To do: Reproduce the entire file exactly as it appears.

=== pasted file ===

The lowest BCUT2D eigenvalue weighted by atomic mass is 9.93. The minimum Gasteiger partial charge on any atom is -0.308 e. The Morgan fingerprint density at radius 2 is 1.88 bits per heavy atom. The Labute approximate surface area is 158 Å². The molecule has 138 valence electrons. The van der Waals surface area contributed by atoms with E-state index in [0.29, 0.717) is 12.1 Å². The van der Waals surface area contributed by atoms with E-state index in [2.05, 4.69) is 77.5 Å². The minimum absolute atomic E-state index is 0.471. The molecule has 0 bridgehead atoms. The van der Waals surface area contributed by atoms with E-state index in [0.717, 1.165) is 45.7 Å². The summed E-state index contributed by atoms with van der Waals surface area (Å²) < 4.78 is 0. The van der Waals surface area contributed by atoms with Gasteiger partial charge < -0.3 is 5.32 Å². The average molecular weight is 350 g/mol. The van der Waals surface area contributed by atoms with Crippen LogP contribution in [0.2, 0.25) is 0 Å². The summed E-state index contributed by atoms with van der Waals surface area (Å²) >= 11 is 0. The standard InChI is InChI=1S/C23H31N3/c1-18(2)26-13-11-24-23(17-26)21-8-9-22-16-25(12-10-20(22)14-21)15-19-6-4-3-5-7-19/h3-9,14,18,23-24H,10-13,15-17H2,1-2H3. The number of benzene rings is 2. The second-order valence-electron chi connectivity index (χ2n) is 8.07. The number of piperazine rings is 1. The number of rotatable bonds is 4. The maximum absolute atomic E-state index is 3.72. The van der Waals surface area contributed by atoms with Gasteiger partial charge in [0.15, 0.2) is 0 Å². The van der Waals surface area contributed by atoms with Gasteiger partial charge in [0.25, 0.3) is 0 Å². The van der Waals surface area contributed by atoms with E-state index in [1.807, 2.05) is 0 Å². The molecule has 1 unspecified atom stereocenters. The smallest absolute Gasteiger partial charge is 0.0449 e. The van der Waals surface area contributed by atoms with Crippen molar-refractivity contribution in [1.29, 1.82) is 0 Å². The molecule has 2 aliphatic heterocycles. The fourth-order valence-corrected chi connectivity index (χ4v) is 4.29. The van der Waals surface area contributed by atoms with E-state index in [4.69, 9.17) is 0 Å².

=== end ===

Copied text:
The lowest BCUT2D eigenvalue weighted by atomic mass is 9.93. The minimum Gasteiger partial charge on any atom is -0.308 e. The Morgan fingerprint density at radius 2 is 1.88 bits per heavy atom. The Labute approximate surface area is 158 Å². The molecule has 138 valence electrons. The van der Waals surface area contributed by atoms with E-state index in [0.29, 0.717) is 12.1 Å². The van der Waals surface area contributed by atoms with E-state index in [2.05, 4.69) is 77.5 Å². The minimum absolute atomic E-state index is 0.471. The molecule has 0 bridgehead atoms. The van der Waals surface area contributed by atoms with E-state index in [0.717, 1.165) is 45.7 Å². The summed E-state index contributed by atoms with van der Waals surface area (Å²) < 4.78 is 0. The van der Waals surface area contributed by atoms with Gasteiger partial charge < -0.3 is 5.32 Å². The average molecular weight is 350 g/mol. The van der Waals surface area contributed by atoms with Crippen LogP contribution in [0.2, 0.25) is 0 Å². The summed E-state index contributed by atoms with van der Waals surface area (Å²) >= 11 is 0. The standard InChI is InChI=1S/C23H31N3/c1-18(2)26-13-11-24-23(17-26)21-8-9-22-16-25(12-10-20(22)14-21)15-19-6-4-3-5-7-19/h3-9,14,18,23-24H,10-13,15-17H2,1-2H3. The number of benzene rings is 2. The second-order valence-electron chi connectivity index (χ2n) is 8.07. The number of piperazine rings is 1. The number of rotatable bonds is 4. The maximum absolute atomic E-state index is 3.72. The van der Waals surface area contributed by atoms with Gasteiger partial charge in [0.15, 0.2) is 0 Å². The van der Waals surface area contributed by atoms with Gasteiger partial charge in [0.25, 0.3) is 0 Å². The van der Waals surface area contributed by atoms with E-state index in [1.807, 2.05) is 0 Å². The molecule has 1 unspecified atom stereocenters. The smallest absolute Gasteiger partial charge is 0.0449 e. The van der Waals surface area contributed by atoms with Crippen molar-refractivity contribution in [1.29, 1.82) is 0 Å². The molecule has 2 aliphatic heterocycles. The fourth-order valence-corrected chi connectivity index (χ4v) is 4.29. The van der Waals surface area contributed by atoms with E-state index in [4.69, 9.17) is 0 Å².